Environmental Assessment

Our Environmental Assessment Program's mission is to measure, assess, and communicate environmental conditions in Washington. We work to improve the environment for current and future generations through innovative and excellent science and thriving partnerships.

We assess Washington's environment

Scientist in waders and ball cap sits in a raft on a reedy lake taking notes with a pencil on a black clipboard case.

Taking detailed field notes on a lake.

The Environmental Assessment Program is the science arm of our agency. Our scientists measure and analyze environmental conditions. Quality data is our highest priority. We use this data to evaluate and communicate environmental threats and to guide the state’s environmental policy decisions.

We engage in new partnership opportunities whenever possible to collaborate on scientific projects to inform environmental policy. We collaborate with state, federal, tribal, and local partners, such as the U.S. Environmental Protection Agency, the state Salmon Recovery Funding Board, local conservation districts, and the state departments of Natural Resources, Health, and Agriculture.

Our scientific services

Scientist in a lab holds a petri dish with a white substance. She touches the dish with a wooden stick.

Precise lab work is integral to scientific studies.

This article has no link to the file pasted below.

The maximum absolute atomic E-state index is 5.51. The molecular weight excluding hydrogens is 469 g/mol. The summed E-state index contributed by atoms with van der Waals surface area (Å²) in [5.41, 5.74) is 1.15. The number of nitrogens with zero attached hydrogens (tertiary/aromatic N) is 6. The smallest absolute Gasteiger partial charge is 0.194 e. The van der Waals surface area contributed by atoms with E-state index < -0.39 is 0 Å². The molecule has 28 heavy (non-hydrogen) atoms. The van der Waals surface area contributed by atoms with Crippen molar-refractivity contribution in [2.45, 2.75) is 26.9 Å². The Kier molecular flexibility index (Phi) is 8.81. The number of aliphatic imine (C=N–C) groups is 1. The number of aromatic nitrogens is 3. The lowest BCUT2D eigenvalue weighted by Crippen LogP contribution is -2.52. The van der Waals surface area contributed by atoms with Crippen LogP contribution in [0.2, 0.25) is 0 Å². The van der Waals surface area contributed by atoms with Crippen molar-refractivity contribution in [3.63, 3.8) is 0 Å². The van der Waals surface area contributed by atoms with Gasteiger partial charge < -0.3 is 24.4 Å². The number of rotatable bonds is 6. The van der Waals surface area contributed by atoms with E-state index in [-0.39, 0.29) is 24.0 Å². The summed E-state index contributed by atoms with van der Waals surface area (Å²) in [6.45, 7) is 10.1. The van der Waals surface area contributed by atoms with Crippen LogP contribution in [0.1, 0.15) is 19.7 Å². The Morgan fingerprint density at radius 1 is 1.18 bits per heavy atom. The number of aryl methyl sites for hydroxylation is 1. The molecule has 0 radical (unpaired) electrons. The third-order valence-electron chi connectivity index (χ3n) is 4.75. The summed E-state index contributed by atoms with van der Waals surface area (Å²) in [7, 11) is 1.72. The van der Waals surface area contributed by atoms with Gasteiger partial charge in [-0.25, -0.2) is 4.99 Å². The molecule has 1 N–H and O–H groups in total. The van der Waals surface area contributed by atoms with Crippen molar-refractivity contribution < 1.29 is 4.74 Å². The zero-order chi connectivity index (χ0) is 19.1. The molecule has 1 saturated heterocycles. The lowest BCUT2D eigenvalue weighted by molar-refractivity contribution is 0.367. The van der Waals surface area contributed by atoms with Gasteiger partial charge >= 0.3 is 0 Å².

• Manchester Environmental Laboratory provides governmental laboratory services with a full staff of experienced chemists and environmental scientists.
  • Our Laboratory Accreditation unit ensures that Washington's environmental laboratories conduct analyses according to prescribed methods. They can help you find a lab.

  • Our Quality Assurance program provides a structured and documented framework for our environmental data operations.

Monitoring & assessing air, water, and soil

We monitor air, water, and soil. The data we collect gives us real-time information, and we use it to develop computer models to better understand current conditions and emerging trends. Our science guides our agency’s policy decisions. We also contract our scientific services to other governmental entities.

Freshwater studies

Scientist on a bridge above a river pulls up a rope with a collection of white bottles of water samples.

Routine water sampling helps paint a picture of river health.

Scientist stands at the rail of a big boat reaching for a large cage of tanks, called a CTD.

Marine water monitoring is important for protecting Puget Sound.

​Groundwater assessment


Toxics studies​

Scientist crouches near monitoring well with tubes and generator

Monitoring wells provides data related to impacts from toxic groundwater.

Scientist emerges from a large stormwater outfall with a clipboard and backpack

Research on stormwater sources and outfalls guides pollution solutions.

Scientist squats in creek with long white measuring pole marked with incremental numbers and holds a stream gauge.

Stream assessments inform us about water conditions.

Databases & maps

We have created specialized data collections, many with map interfaces.

Freshwater data

Ecology research boat sits at the marina. A giant ball on a cable sits in the foreground.

We maintain highly technical research and monitoring equipment, including this marine research boat.

Saltwater data

Toxics data